Fort Stanwix, Treaties of

(1768, 1784) Agreements by which the Iroquois Confederacy ceded land in what is now western Pennsylvania, Kentucky, West Virginia, and New York, opening vast tracts to white exploration and settlement.

In 1768 about 3,400 Iroquois gathered at Fort Stanwix (now Rome), N.Y., to sign a new treaty with the British that replaced the Proclamation of 1763. Pressure from white settlers and fur traders for additional land forced the new U.S. government to renegotiate the treaty. Weakened by the frontier campaign against them during the American Revolution, the Iroquois were persuaded to cede more land and in 1784 to sign the second treaty, also called the Treaty with the Six Nations.

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North America [1768 and 1784]
      (1768, 1784), cession by the Iroquois Confederacy of land in what are now western Pennsylvania, Kentucky, West Virginia, and New York, opening vast tracts of territory west of the Appalachian Mountains to white exploitation and settlement. Soon after the Proclamation of 1763 (see 1763, Proclamation of), which followed the last French and Indian War, British authorities recognized that the western boundary drawn at that time was unacceptable to land-hungry white settlers and ambitious fur traders. Some 3,400 Iroquois Indians gathered in November 1768 at Fort Stanwix (now Rome), N.Y., to sign a new treaty with British government agents; they ceded land south and east of a line running from Fort Stanwix south to the Delaware River, west and south to the Allegheny River, and downstream to the confluence of the Ohio and Tennessee rivers.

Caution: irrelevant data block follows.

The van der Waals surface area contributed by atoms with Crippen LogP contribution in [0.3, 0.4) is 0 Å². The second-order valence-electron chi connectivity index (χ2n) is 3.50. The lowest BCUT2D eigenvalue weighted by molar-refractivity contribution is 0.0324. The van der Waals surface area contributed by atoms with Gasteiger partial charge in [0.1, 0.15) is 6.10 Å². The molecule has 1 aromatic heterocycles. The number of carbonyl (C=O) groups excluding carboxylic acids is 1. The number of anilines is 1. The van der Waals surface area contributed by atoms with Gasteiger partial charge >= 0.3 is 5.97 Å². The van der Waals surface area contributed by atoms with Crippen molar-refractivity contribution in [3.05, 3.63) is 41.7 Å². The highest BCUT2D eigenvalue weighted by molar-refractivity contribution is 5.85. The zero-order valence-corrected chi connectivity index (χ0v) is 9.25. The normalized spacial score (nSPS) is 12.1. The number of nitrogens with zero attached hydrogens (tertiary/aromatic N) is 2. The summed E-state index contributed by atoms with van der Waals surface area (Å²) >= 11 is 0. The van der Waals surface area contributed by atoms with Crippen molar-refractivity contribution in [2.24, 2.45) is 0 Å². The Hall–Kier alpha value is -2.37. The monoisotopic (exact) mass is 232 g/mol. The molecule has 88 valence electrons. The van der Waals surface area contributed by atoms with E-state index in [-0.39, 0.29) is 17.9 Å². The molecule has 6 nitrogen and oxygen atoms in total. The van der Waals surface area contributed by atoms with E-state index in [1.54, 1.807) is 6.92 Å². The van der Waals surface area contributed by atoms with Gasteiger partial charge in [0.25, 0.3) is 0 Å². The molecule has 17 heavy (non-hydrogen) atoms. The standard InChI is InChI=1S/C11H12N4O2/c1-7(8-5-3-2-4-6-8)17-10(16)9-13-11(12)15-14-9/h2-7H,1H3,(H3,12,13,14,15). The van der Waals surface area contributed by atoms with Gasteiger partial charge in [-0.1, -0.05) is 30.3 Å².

The southern portion of this cession was in fact beyond Iroquois territory, and the British negotiated additional agreements with the Cherokee verifying the new boundaries in what is now West Virginia at the Treaty of Hard Labor (October 1768) and the Treaty of Lochaber (October 1770). These three treaties launched a new period of eager land speculation for whites, accompanied by a stream of homesteaders who quickly poured into the Ohio River region.

      The Second Treaty of Fort Stanwix (also called the Treaty with the Six Nations) came after the U.S. War of Independence, during which the powerful Iroquois had been considerably weakened by the American frontier campaign. The Iroquois reluctantly agreed to redraw their eastern boundaries established in 1768. At Fort Stanwix (October 1784), they were persuaded to yield, in addition to a small section of western New York, a vast region in western Pennsylvania, representing one-fourth the total area of the modern state. Iroquois relinquishment of claims to additional territory west of the Ohio was disputed by adjacent tribes, however, especially the Shawnee, leading to misunderstanding and bloodshed in that area for years to come.

      Fort Stanwix National Monument, a reconstruction of the original fort, commemorates the two treaties and also the stand American forces took there in August 1777 against the British invading from Canada during the War of Independence.

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Universalium. 2010.

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